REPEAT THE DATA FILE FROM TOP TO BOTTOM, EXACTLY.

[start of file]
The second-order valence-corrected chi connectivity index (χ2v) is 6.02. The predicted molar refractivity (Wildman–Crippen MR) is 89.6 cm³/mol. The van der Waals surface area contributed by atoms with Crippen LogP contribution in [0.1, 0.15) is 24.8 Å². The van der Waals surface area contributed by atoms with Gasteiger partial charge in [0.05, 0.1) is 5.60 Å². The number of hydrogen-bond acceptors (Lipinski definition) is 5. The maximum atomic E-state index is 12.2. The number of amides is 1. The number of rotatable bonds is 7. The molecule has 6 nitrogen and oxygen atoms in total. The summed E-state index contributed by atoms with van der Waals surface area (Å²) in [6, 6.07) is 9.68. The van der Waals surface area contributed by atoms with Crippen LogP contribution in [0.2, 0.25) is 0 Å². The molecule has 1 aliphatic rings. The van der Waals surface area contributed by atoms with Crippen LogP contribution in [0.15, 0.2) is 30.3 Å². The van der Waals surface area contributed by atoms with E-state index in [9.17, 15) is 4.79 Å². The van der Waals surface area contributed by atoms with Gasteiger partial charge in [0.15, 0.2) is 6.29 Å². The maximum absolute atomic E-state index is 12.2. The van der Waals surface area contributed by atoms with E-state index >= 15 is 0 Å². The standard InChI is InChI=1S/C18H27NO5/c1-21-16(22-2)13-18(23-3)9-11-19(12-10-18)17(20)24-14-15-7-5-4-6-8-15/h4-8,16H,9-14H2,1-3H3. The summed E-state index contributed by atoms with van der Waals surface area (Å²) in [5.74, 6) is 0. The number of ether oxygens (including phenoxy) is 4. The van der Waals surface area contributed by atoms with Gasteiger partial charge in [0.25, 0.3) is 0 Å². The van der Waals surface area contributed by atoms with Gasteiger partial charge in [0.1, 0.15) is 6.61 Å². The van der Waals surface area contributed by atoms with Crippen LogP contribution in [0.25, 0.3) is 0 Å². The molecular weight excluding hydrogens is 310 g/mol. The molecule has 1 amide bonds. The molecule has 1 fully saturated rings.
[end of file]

The second-order valence-corrected chi connectivity index (χ2v) is 6.02. The predicted molar refractivity (Wildman–Crippen MR) is 89.6 cm³/mol. The van der Waals surface area contributed by atoms with Crippen LogP contribution in [0.1, 0.15) is 24.8 Å². The van der Waals surface area contributed by atoms with Gasteiger partial charge in [0.05, 0.1) is 5.60 Å². The number of hydrogen-bond acceptors (Lipinski definition) is 5. The maximum atomic E-state index is 12.2. The number of amides is 1. The number of rotatable bonds is 7. The molecule has 6 nitrogen and oxygen atoms in total. The summed E-state index contributed by atoms with van der Waals surface area (Å²) in [6, 6.07) is 9.68. The van der Waals surface area contributed by atoms with Crippen LogP contribution in [0.2, 0.25) is 0 Å². The molecule has 1 aliphatic rings. The van der Waals surface area contributed by atoms with Crippen LogP contribution in [0.15, 0.2) is 30.3 Å². The van der Waals surface area contributed by atoms with E-state index in [9.17, 15) is 4.79 Å². The van der Waals surface area contributed by atoms with Gasteiger partial charge in [0.15, 0.2) is 6.29 Å². The maximum absolute atomic E-state index is 12.2. The van der Waals surface area contributed by atoms with E-state index >= 15 is 0 Å². The standard InChI is InChI=1S/C18H27NO5/c1-21-16(22-2)13-18(23-3)9-11-19(12-10-18)17(20)24-14-15-7-5-4-6-8-15/h4-8,16H,9-14H2,1-3H3. The summed E-state index contributed by atoms with van der Waals surface area (Å²) in [5.74, 6) is 0. The number of ether oxygens (including phenoxy) is 4. The van der Waals surface area contributed by atoms with Gasteiger partial charge in [0.25, 0.3) is 0 Å². The van der Waals surface area contributed by atoms with Gasteiger partial charge in [0.1, 0.15) is 6.61 Å². The van der Waals surface area contributed by atoms with Crippen LogP contribution in [0.25, 0.3) is 0 Å². The molecular weight excluding hydrogens is 310 g/mol. The molecule has 1 amide bonds. The molecule has 1 fully saturated rings.